But, I grew up in Hawaii so although my lunches were decidedly "uncool", it wasn't because it was some icky foreign food, but rather the normal boring everyday food. I guess home lunch time was time to break out the expensive and rarely eaten treats like Lunchables and potato chips. I remember fervently wishing my mother would relent like all the other parents and buy me Lunchables or white bread or make me things like carrot sticks, but now I understand it was tough love.
In college now, it is harder to bring lunch as there is only one "public" microwave available. It's actually supposed to be used by food-purchasers only. I just stand there looking innocent as my spaghetti or whatnot hums away. I then pluck it out and stroll nonchalantly away. It is really the only time i feel somewhat stigmatized for bringing lunch.

Yeah, I get it too.

I'm in my last year of high school here, and I've been packing bentos for myself on occasion for nearly 2 years. My first year was comprised mostly of yummy onigiri and little healthy snacks in clear plastic containers, but this year I've gotten more fancy.
At my school it is incredibly uncool to bring lunch to school that is anything other than a sandwich, chips, and a soda. Though I do eat lunch by myself for the most part, I can't stand the attention my little bentos get. No one would ever approach me about them, but rather stand at a distance and stare. I won't eat my lunches in the cafeteria, because it's strange to be in there all alone. I do try to eat my lunches outside in the nice sunshine and fresh air, but people still seem to find me and stare from a safe distance away. I've now gotten to a point where I eat my lunches in a bathroom stall in the winter and at a remote part of the campus for the warmer parts of the year. I just can't stand all the stares I get.
There was only ever one time that someone approached me about my lunches, and she was kind of cruel. I really do hate getting stared at for eating my bentos though. ^.^;; I wish I was in a more diverse and accepting community where I could just eat my little lunches in peace. If only I were so lucky.

Re: Bento teasing?

My kids aren't old enough to be self concious about their lunches (they are three) but the staff at creche are impressed. It's a very multiculural place, between the staff and children they speak about ten languages there, and are used to 'diferent'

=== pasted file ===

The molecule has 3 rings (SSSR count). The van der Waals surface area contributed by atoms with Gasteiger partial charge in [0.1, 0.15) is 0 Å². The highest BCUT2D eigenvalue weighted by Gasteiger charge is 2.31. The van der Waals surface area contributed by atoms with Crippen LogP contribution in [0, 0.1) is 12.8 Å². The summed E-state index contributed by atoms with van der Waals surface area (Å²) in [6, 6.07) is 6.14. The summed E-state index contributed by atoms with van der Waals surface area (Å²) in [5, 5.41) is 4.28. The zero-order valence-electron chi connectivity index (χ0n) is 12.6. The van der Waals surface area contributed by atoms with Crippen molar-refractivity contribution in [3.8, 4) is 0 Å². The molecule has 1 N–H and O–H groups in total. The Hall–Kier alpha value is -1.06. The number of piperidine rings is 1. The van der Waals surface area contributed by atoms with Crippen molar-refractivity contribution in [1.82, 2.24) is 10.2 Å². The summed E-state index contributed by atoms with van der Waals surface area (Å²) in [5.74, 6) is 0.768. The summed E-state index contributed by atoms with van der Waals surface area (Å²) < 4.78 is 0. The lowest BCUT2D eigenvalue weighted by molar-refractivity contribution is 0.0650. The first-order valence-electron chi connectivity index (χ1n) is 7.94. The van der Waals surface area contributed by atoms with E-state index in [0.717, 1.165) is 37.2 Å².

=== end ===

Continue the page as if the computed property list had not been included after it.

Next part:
My husband's workmates are bemused, but he's not bothered because his lunch is nicer than theirs, and we're saving so much money. I get a lot of comments on my Kitty bento so I'm thinking of getting an alternative for when I start my new job, maybe something that looks a bit more grown up.

Re: Bento teasing?

I know this is an old post but I just encountered this exact problem. My 9-year old girl came home with a bento full of food because the kids teased her about her octopus shaped hotdogs. They're hotdogs!! She came home and said they teased her because she didn't have 'normal food'. I asked what normal food was and she promptly replied, "American." I explained that other kids were probably jealous and her food was made special for her, not like a lunchable.
Maybe nine is too old for cute lunches and I have to wait until my 4-year old is in kindergarten.

Re: Bento teasing?

when i was a kid i had similar problems with my leberwurst sandwiches, which are quite the opposite of "exotic" here in germany. leberwurst is a meaty sandwich spread made from liver- a little like paté, but not as fancy.
a teacher sniffed the air one time and told the class that it was very rude to bring smelly food like leberwurstbrot, adding that turkish garlicky stuff like the spiced beans other kids brought along was somehow indecent as well. she asked who had that smelly sandwich pack and exiled my lunch to the hall, where our coats hung, and ordered the room to be aired thouroughly. in february. the room was freezing! there was some teasing after that, but luckily there were more smelly-food-loving people around. a huge tin of crunchy pre-fried onions was bought, which was hidden in the classroom cupboard. everybody added a generous spoon of that to their otherwise rather innocent sandwiches- for a while, we must have been the stinkiest class ever! every day, that teacher was like "phooooey, what IS that smell???? open the windows or i won't teach!!!" and we just giggled and exhaled extra deeply as soon as the window was closed again.
she walked in one day while we were prepping our sandwiches and ran of to complain about "those turkish kids" (hey, i'm german!) being "disrespectful". apparently, she was told by the other teachers to shut up about it, stop being so racist and pass out breath mints for the harder cases, and we were told that smelly food in reasonably air tight containers was ok after all but collectively stuffing oneselves with fried onions for olfactory reasons was not!

Re: Bento teasing?

Wow, what a nasty, racist teacher! And ignorant too - I mean, liverwurst is not exactly Turkish! Grrr. People like that make my blood boil.

Re: Bento teasing?